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European GNSS reaches out to Asia

By [email protected] - 16th October 2012 - 08:11

Key stakeholders in Europe's Galileo satellite navigation system recently met in Brussels to discuss their outreach to Asia on space programmes and satellite applications

Europe is not alone in developing services and applications for a Global Navigation Satellite System (GNSS): Asia is also thrusting ahead with its own plans, tailored for its own market needs. And with so much investment in the sector in both regions, it makes sense to see what sort of complementary activities could be launched between them.

That is the idea behind GNSS.asia, an initiative designed to seek business opportunities, promote trade and launch industrial GNSS cooperation projects among European and Asian companies. GNSS.asia, which began at the start of 2012 and runs for 30 months, follows twin paths of business link-ups and political cooperation. At a GNSS Industry Seminar in Brussels organised by GNSS.asia late last month, stakeholders explained the potential business prospects in five dynamic Asian economies: China, Japan, India, South Korea and Taiwan. The meeting gave participants – from business and from industry associations – plenty of ideas for business development in Asia, with market information for each of the five economies.

GNSS.asia co-coordinator Rainer Horn, Managing Partner from SpaceTec Capital Partners GmbH, explained that he hopes to define an industrial cooperation strategy between the European Union and the five Asian economies, and support concrete collaboration opportunities between companies. Horn described GNSS.asia as “a matchmaking process” designed to fit European businesses to Asian partners. He also wanted to raise awareness in Asia about the Galileo programme and EGNOS, Europe’s satellite-based augmentation system, while ensuing Galileo-compatible technology was in chipsets and receivers.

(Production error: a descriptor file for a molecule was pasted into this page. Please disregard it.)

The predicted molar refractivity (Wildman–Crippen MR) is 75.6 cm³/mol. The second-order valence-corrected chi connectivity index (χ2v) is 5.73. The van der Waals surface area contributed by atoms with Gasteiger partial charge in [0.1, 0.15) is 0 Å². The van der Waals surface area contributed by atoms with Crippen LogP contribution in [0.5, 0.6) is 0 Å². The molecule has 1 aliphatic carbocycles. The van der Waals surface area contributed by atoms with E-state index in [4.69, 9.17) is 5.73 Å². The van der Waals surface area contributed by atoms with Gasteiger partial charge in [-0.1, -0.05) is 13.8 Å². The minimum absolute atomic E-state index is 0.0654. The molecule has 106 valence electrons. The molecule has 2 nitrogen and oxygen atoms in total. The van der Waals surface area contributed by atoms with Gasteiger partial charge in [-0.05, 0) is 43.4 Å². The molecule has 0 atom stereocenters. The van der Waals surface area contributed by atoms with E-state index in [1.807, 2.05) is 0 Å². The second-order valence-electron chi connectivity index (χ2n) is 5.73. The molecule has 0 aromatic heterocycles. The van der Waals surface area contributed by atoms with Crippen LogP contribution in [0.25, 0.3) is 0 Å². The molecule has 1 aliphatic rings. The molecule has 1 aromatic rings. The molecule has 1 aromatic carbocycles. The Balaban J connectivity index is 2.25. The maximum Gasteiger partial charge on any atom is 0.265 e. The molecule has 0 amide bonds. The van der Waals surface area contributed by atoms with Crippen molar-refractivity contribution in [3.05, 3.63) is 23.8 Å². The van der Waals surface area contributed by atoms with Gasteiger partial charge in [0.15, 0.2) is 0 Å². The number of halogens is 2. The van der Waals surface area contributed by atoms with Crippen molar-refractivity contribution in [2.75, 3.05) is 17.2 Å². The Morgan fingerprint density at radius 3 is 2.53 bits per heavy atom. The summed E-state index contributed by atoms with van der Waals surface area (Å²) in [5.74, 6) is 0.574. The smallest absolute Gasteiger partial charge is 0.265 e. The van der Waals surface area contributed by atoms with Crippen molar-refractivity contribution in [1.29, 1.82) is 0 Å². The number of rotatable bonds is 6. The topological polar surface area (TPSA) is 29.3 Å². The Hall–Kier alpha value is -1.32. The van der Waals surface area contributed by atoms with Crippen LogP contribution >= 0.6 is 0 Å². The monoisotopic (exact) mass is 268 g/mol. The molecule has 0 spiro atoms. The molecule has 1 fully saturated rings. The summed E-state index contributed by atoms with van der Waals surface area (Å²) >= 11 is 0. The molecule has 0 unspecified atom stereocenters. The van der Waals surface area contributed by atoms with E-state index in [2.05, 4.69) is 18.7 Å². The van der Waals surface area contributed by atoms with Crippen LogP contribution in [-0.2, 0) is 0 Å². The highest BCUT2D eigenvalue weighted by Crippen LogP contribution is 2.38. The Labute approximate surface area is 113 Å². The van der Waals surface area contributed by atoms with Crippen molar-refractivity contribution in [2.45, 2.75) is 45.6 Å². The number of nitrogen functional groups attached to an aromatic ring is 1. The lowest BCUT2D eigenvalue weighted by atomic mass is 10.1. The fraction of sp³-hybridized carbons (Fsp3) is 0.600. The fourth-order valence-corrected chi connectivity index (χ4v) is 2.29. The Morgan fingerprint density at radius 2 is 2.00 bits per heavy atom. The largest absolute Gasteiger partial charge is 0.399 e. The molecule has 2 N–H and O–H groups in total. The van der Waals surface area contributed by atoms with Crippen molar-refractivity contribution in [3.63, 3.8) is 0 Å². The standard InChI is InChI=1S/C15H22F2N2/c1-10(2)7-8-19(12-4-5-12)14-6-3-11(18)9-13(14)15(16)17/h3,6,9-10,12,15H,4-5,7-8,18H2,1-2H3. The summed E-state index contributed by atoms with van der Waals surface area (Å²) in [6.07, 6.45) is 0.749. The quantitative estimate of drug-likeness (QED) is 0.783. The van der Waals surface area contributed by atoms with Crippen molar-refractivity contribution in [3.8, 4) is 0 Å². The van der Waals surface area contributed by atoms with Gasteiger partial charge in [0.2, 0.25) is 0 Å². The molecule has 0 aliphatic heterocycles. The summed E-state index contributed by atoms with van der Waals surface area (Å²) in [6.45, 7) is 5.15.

His fellow co-coordinator Daniel Ludwig, from Daniel Ludwig Consultant (DLC), underlined the role of the European Commission as a public partner in Galileo, and of the European GNSS Agency (GSA) in the development of applications. “This is essential, for both the credibility of the schedule of delivery of services, and for the political impact of the cooperation on industry,” he said. This, he pointed out, was crucial as the EU is actively seeking GNSS cooperation on issues like standardisation, interoperability and compatibility. “Ten years ago, we had to convince people that we needed Galileo. Now that we have proof that Galileo can offer high quality services, we should show people the opportunities available to businesses.”

LBS and road services

Ludwig said that the market overview showed that land-based services (LBS) and road services are vital applications in all the five countries, while the development of multi-GNSS/GPS receivers is key, with sensor integration. He also warned about copyright issues in some areas, but added that there are helpdesks for businesses in each country.

Jean-Yves Roger, from the International Relations Unit of the European Commission’s Enterprise Directorate General underlined the importance of accessing global GNSS-related resources, and of enhancing the global business environment for European GNSS technologies and applications. “Our efforts at international cooperation are, among other things, about ensuring a level playing field for industry in foreign markets,” he said.